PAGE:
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Automatic Deployable Flight Recorder (ADFR)
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A combination flight recorder installed on the aircraft which is capable of automatically deploying from the aircraft. (source: ICAO)
Reasons for Development
Obtaining flight data recorder (FDR) and cockpit voice recorder (CVR) content as quickly as possible after an aircraft accident is crucial in determining the causes and contributing factors, and, more importantly, in developing safety recommendations to prevent similar accidents. Some historic accidents and more recent events — such as the disappearance of Malaysia Airlines Flight 370 in 2014 and the crash into the Atlantic Ocean of Air France Flight 447 in 2009 — have shown that in some accident scenarios, timely recovery of these flight recorders proved to be impossible. When an accident occurs in a remote area, over water or at an unknown location, recovering the flight recorders can be a significant challenge. Therefore, the development of deployable flight recording systems (DFRS) for commercial aircraft has begun.
The system consists of:
- Flight recorder equipment, containing FDR and CVR information
- An emergency location transmitter (ELT) and a strobe light to facilitate the discovery of the unit
- A buoyant hardened container that protects the equipment and ensures flotation in case of water impact
- A deployment mechanism that ensures fast and reliable detachment in case of an accident
How It Works
- Sensors detect the start of a crash
- Deployable unit releases from the aircraft. If the aircraft is in the air, aircraft movement assists the separation of the device. If the aircraft is underwater, the unit surfaces due to being lighter than water.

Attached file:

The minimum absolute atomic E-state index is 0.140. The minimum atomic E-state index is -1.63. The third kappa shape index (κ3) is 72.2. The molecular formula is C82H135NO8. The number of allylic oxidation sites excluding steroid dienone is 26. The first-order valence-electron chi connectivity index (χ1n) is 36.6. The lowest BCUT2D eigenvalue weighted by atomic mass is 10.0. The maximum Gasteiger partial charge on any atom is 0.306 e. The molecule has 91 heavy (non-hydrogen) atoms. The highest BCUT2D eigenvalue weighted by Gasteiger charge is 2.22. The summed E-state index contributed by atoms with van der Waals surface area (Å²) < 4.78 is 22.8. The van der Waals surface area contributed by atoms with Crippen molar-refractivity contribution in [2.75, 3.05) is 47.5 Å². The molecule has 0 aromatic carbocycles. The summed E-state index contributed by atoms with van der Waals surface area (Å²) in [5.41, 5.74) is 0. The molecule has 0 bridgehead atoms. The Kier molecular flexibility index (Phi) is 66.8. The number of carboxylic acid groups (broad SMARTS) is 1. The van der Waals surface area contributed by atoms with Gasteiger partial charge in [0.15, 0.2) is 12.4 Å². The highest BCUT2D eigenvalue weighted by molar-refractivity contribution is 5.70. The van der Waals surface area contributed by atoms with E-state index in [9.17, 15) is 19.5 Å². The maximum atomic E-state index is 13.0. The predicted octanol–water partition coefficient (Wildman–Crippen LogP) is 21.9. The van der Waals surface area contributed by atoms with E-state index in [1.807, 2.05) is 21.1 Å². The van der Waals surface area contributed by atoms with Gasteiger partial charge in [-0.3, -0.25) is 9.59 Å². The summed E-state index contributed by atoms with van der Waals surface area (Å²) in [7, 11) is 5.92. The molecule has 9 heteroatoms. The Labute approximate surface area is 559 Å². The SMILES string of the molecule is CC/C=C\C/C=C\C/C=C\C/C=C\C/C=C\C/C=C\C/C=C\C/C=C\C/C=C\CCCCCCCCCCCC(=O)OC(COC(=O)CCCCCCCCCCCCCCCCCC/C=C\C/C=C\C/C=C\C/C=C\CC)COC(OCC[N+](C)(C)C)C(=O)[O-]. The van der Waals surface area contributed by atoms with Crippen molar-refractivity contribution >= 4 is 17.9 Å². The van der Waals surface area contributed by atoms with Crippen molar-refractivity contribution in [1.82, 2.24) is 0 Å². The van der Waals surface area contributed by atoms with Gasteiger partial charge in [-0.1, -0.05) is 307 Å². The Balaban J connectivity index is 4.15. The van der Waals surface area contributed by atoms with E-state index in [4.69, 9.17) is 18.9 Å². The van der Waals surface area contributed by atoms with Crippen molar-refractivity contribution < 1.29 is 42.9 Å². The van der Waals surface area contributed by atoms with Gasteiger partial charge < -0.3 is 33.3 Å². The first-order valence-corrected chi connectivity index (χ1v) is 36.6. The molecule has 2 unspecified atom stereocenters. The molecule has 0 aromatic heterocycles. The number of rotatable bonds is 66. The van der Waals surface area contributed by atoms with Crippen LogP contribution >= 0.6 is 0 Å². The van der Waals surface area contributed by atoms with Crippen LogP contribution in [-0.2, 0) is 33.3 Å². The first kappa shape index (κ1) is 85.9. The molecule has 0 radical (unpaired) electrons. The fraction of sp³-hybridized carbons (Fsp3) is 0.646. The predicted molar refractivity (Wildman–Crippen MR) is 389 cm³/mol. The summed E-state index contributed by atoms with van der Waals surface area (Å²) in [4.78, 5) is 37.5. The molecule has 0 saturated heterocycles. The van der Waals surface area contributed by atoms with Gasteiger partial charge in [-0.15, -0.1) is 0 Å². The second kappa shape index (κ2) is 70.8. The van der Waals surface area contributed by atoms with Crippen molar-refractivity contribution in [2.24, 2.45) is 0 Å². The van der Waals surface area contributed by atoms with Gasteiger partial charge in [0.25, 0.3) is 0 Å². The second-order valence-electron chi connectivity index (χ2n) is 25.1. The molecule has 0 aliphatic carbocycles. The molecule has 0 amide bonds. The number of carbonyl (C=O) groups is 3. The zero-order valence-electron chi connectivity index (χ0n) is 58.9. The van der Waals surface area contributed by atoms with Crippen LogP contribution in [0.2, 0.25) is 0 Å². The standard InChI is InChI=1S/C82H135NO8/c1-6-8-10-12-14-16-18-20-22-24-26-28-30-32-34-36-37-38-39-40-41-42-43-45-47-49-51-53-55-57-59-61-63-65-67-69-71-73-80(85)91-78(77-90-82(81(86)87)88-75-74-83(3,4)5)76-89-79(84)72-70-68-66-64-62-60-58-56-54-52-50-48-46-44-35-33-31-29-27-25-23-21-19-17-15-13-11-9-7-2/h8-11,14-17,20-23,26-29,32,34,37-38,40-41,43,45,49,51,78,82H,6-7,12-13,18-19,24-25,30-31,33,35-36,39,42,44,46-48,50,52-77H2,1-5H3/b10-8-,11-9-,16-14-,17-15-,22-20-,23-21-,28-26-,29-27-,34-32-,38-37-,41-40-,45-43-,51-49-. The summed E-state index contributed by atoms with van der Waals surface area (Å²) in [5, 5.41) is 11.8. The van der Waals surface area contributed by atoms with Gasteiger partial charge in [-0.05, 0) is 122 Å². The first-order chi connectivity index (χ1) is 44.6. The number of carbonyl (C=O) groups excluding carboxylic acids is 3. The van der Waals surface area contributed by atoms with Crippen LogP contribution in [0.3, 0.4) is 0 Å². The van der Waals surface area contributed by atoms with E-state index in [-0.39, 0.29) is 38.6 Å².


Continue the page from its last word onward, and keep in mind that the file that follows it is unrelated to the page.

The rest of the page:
- Deployable unit lands safely away from the crash site. If it lands on water, it can float indefinitely.
- The ELT transmits the location and ID of the aircraft emergency beacon via satellite to SAR authorities.
- The unit acts as a homing device for rescue crews.
- SAR personnel recover survivors and the deployable recorder.
Mounting and Deployment
The device is usually mounted in the vertical fin of an airplane. The outer surface is flush with the fin's skin to ensure that there is no effect on the aircraft's aerodynamics.
Deployment is triggered by significant structural deformation or an impact with water. In the event of an airborne deployment, the spring mechanism in the housing case pushes the recorder into the slipstream, where its shape acts as an aerofoil and ensures it is carried away from the aircraft.
- Provides recorded data in case the aircraft is inaccessible after an accident
- Provides location information to rescue crews
- Backup in case of failure of permanently affixed flight recorders